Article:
At University (note I don't use the word "Uni") though most of my proper computer interaction was through IBM 4341 and 3084 we (engineering) had MicroVAXes running some UNIX . A BSD or Ultrix ? The only definite think I remember was the M shell that had history, something that was pretty unusual at the time.
I had a normal 9-5 job at Lucas Body Systems in Witney. The VAX there (an 11 series I guess) had a wodge of audio cards and associated wiring and was used to develop the talking Maestro instrument pack that everybody loved so much. The term "I.T." didn't exist as I picked up the role of "network manager" for the incoming Netware server that replaced it alongside my official title of "design engineer". I allowed and indeed encouraged a rather good collection of games alongside the development tools on the Netware server A Mitac 386DX. As I remember Mitac had a service arrangement with a household vacuum cleaner manufacturer back them. That's more service than you get these days. We kept the DEC band printer and it was some years before we were allowed to buy a laser (only after a colour dotty matrix). The former VAX room now only contained the 386 but a friend found it useful for respraying his Kawasaki GT550's panels.
By the mid 90s I had thrown in my "safe" job (Lucas Witney closed down a couple of years later anyway) and started contracting returning to Cambridge. Slightly by accident (borrowed a VHDL book whilst working on GSM DSP in Melbourn) I got into "modelling" and that included a DEC-supplied one of the StrongARM for which I had slight interaction with Rich Witek.
A couple of decades on the Centre for Computing History, I had meant to visit in Haverhill, moved rather closer. (For our American friends close is something I can pedal to in twenty minutes and getting in the car is nominally a weekly activity.) An unexplained urge to get back into big computer stuff had me visit the Jim Austin Collection east of York. That place is stunning and houses the university's old 3084 with a book value which I'm sure was quite theoretical in this case, of $8m. A quick mention of Roger Broughton's virtual museum and the very fine Hercules System/370+ emulator.
On my first day as a volunteer at the CCH, a privilege which allows me to wander in to the kitchen virtually unnoticed and make a cup of tea, Bryan suggested I take a look at these three VAXen. He can be seen running the PDPs here.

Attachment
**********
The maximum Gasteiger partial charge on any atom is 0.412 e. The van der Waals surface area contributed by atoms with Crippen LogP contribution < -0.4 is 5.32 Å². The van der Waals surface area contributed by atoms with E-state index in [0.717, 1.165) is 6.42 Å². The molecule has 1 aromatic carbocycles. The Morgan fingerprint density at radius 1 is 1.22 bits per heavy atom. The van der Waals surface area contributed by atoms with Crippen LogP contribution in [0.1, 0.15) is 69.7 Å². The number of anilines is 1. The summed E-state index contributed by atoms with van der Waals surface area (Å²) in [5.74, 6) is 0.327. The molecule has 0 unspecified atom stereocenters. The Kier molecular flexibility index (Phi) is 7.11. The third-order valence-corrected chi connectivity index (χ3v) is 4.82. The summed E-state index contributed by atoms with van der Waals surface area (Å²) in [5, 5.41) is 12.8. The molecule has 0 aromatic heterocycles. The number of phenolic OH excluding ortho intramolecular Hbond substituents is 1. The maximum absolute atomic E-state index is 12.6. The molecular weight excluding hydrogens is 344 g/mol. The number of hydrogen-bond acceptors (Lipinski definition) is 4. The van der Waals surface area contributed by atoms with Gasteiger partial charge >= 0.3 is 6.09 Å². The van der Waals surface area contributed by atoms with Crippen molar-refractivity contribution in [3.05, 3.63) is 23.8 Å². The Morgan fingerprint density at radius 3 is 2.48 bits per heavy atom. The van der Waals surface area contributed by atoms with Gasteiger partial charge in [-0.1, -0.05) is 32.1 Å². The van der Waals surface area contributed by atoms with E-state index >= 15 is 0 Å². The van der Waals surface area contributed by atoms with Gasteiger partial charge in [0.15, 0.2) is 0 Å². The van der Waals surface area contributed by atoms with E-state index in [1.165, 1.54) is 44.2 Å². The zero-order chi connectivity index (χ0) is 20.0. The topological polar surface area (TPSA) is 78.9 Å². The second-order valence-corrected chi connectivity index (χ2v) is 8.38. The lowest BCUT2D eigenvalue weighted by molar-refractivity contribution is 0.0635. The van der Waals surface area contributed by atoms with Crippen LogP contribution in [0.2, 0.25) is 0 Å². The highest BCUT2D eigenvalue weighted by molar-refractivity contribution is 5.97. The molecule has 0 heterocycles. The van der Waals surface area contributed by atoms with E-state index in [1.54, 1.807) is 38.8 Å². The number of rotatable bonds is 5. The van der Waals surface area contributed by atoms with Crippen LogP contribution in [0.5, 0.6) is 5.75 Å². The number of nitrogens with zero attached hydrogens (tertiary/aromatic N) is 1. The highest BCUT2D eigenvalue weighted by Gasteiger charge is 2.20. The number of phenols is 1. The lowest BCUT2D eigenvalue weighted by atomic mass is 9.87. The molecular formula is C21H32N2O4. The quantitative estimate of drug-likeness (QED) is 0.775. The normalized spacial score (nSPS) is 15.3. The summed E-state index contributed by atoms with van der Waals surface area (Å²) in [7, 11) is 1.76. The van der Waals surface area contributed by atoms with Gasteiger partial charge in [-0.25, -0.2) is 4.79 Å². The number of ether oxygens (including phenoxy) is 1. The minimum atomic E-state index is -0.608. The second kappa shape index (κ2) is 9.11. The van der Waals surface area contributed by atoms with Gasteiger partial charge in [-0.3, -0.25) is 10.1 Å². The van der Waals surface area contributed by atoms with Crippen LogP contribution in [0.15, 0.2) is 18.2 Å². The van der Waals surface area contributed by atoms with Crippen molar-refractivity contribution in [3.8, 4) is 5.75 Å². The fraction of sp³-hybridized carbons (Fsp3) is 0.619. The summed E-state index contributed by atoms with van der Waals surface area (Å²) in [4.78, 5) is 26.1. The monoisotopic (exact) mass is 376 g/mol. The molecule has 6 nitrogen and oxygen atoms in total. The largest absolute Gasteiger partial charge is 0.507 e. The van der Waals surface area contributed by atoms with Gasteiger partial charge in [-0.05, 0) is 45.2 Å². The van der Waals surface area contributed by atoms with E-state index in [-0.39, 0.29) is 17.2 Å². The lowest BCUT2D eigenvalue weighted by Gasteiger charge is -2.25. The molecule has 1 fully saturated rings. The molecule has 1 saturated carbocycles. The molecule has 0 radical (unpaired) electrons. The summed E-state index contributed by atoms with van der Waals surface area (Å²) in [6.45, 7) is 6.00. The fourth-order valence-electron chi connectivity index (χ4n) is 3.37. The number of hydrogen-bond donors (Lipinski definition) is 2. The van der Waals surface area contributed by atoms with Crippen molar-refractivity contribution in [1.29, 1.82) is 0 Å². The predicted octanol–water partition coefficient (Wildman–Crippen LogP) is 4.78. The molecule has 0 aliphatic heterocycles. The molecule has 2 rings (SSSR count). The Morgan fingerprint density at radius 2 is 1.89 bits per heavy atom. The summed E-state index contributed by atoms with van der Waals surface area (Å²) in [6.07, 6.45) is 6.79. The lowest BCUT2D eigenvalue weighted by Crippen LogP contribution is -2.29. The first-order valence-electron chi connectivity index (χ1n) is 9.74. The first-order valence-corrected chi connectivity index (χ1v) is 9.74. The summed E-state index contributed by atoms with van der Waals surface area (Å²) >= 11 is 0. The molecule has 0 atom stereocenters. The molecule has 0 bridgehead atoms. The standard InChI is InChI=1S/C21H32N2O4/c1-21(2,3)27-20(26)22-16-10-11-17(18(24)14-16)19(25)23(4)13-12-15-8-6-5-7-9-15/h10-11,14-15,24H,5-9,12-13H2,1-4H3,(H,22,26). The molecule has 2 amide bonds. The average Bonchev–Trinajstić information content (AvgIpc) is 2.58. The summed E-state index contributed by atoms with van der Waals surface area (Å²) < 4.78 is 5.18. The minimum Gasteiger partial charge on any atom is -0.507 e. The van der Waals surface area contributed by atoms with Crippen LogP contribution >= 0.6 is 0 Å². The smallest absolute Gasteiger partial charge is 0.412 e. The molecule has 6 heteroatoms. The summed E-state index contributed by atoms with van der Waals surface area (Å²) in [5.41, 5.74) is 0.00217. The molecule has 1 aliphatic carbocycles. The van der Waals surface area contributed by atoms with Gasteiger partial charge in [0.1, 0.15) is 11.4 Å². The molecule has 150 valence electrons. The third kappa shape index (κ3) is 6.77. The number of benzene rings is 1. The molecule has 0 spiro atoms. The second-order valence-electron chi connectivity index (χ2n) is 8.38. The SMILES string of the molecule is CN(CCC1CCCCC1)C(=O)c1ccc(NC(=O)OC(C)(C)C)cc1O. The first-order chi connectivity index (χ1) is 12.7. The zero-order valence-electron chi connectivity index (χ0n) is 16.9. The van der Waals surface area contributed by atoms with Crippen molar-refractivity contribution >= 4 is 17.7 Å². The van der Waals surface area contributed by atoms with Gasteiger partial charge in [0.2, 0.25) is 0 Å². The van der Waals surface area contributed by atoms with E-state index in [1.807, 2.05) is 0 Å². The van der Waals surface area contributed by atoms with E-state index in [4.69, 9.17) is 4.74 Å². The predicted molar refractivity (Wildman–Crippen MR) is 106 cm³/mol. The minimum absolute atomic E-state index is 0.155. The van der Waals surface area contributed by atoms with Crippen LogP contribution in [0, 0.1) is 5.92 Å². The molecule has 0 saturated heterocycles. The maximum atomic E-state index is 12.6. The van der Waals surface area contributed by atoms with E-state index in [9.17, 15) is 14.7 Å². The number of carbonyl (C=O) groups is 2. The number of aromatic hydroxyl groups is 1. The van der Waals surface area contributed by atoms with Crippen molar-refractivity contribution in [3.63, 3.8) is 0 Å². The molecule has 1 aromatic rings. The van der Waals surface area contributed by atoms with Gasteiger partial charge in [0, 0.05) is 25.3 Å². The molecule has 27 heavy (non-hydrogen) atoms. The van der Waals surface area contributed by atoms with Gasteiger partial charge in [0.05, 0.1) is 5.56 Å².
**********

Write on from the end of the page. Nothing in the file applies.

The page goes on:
I have since gathered certain people amuse themselves seeing how "new" volunteers cope with exploding power supplies as it isn't uncommon to get smoke firing things up after decades. In reality I am of of those silicon to soldering iron to switching power supplies to functional programming types and was rather disappointed that all three machines powered up uneventfully. I had just spent time reading the schematics of PDP (not VAX) power supplies too.
The VAXen live in a cosy currently cool corner of the museum next to arcade machines and the PDPs and checking the room is free I wheel them into the 80s classroom to work on them and also grab the amber screen VT220 'cos that's far more fun than shoving a USB serial port into a modern computer isn't it. (The building next door has recently been acquired so this area is becoming less cramped.) Best not mention how long it took to work out how to remove the front panels of these boxes.
Working downwards from eager to maybe dead. For the second machine in particular cards have been removed, contact cleaner applied and various connectors and devices re-seated. Also run with cards removed. The first two machines are Q-Bus I think.
This is the machine that has had the least amount of attention. Does the diagnostic LED count down ? Is there one ? Can't remember.
Unlike the above two I assume Q-BUS machines this one has what
Wikipedia suggests is an M-bus. Is that right ? Here is its storage
Is that to SCSI on the left ? I see a 10Mhz bus adaptor device bottom left. But unfortunately because of the different bus to the other machines I still can't see a way to make use of my pile of fully working* SCSI disks in the 400MB-2GB range.
The machine itself has a couple of Fujitsu and one Micropolis drive. I remember Micropolis from when they made drives of a size nobody else did. Our Netware server started with one.
* One of the Conners I tested spun up, spun down a few seconds later then a controller chip blew its top.
my home page